The confidential data value contained within an authentication method.


The property that data originated from their purported source.


Automated recognition of individuals based on their behavioral and biological characteristics.

Authorised User

A subject whose identity is to be verified by a Relying Party of Verifier using one or more authentication methods or protocols to gain access to a resource or authorise a transaction.

Claimed Identity

A declaration of unvalidated and unverified personal attributes by the applicant.


An object or data structure that authoritatively binds an identity, via an identifier or identifiers, and, optionally, additional attributes, to at least one set of authentication data possessed and controlled by a subscriber. While common usage often assumes that the credential is maintained by the subscriber, this document also uses the term to refer to electronic records maintained by the CSP which establish a binding between the subscriber’s authentication data and their identity.

Credential Stuffing

Also known as password stuffing, this attack is an automated means of testing combinations of user identifiers and user authentication data in an attempt to gain unauthorised access to users' accounts.

Credential Service Provider (CSP)

A trusted entity that issues or registers subscriber authenticators and issues electronic credentials to subscribers. The CSP may encompass Registration Authorities (RAs) and verifiers that it operates. A CSP may be an independent third party, or may issue credentials for its own use.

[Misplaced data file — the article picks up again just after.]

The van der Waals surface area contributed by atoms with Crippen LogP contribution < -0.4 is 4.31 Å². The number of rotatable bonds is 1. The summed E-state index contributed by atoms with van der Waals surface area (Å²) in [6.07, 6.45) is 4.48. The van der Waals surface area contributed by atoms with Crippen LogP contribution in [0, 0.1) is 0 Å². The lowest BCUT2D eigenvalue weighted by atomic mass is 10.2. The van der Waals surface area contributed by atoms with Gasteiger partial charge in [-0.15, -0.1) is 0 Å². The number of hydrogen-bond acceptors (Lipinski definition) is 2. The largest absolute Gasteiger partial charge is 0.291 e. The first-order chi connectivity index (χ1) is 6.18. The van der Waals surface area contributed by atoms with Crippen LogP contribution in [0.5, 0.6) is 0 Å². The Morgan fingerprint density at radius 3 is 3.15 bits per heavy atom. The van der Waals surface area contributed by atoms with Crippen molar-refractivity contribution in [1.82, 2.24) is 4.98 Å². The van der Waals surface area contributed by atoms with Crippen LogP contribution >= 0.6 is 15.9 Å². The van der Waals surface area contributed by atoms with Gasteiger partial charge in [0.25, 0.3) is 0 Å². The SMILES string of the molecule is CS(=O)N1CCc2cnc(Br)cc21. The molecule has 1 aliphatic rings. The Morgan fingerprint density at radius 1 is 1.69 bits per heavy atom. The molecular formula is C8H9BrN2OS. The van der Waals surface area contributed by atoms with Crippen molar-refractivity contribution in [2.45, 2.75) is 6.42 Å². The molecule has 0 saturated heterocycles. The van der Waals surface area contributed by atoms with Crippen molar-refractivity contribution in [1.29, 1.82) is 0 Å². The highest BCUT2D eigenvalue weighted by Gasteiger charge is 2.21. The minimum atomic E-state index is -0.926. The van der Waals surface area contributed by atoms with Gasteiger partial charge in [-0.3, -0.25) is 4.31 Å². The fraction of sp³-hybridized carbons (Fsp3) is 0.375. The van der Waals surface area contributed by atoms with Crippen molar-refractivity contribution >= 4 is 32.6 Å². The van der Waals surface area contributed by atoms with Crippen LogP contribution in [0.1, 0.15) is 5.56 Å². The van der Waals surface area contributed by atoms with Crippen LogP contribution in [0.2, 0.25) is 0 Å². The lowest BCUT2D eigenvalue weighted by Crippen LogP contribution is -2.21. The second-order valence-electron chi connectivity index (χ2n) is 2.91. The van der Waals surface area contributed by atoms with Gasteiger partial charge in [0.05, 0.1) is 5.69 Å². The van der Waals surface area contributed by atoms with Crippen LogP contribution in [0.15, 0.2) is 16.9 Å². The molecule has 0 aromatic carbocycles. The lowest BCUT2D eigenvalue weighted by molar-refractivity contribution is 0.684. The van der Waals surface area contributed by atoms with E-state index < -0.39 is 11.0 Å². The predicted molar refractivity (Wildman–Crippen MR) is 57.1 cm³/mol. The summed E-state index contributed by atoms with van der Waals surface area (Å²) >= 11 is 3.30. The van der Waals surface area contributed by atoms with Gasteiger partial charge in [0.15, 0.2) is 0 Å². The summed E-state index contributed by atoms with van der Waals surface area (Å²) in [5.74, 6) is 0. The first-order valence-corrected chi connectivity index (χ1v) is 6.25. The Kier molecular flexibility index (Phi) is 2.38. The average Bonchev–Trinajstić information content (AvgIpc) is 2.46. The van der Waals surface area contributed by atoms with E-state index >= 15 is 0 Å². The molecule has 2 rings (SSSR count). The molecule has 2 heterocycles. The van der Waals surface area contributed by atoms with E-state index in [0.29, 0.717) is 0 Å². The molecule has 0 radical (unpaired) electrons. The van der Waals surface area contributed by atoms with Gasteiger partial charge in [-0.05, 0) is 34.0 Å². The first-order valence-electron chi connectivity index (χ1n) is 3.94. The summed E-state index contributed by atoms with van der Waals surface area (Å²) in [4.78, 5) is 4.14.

Cryptographic Key

A data value used to control cryptographic operations, such as decryption, encryption, signature generation or signature verification.

Cryptographic Authentication Data

Authenticator data which relies on the confidentiality of a cryptographic key.

Digital Authentication

The process of establishing confidence in user identities presented digitally to a system. In previous editions of SP 800-63, this was referred to as Electronic Authentication.

Digital Signature

An asymmetric key operation where the private key is used to digitally sign data and the public key is used to verify the signature. Digital signatures provide authenticity protection, integrity protection, and non-repudiation but not confidentiality protection.

Electronic Authentication (eAuthentication)

See Digital Authentication.


A process that allows for the conveyance of identity and authentication information across a set of networked systems.

Federation Assurance Level

A category describing the assertion protocol utilized by the federation to communicate authentication and attribute information (if applicable) to an RP.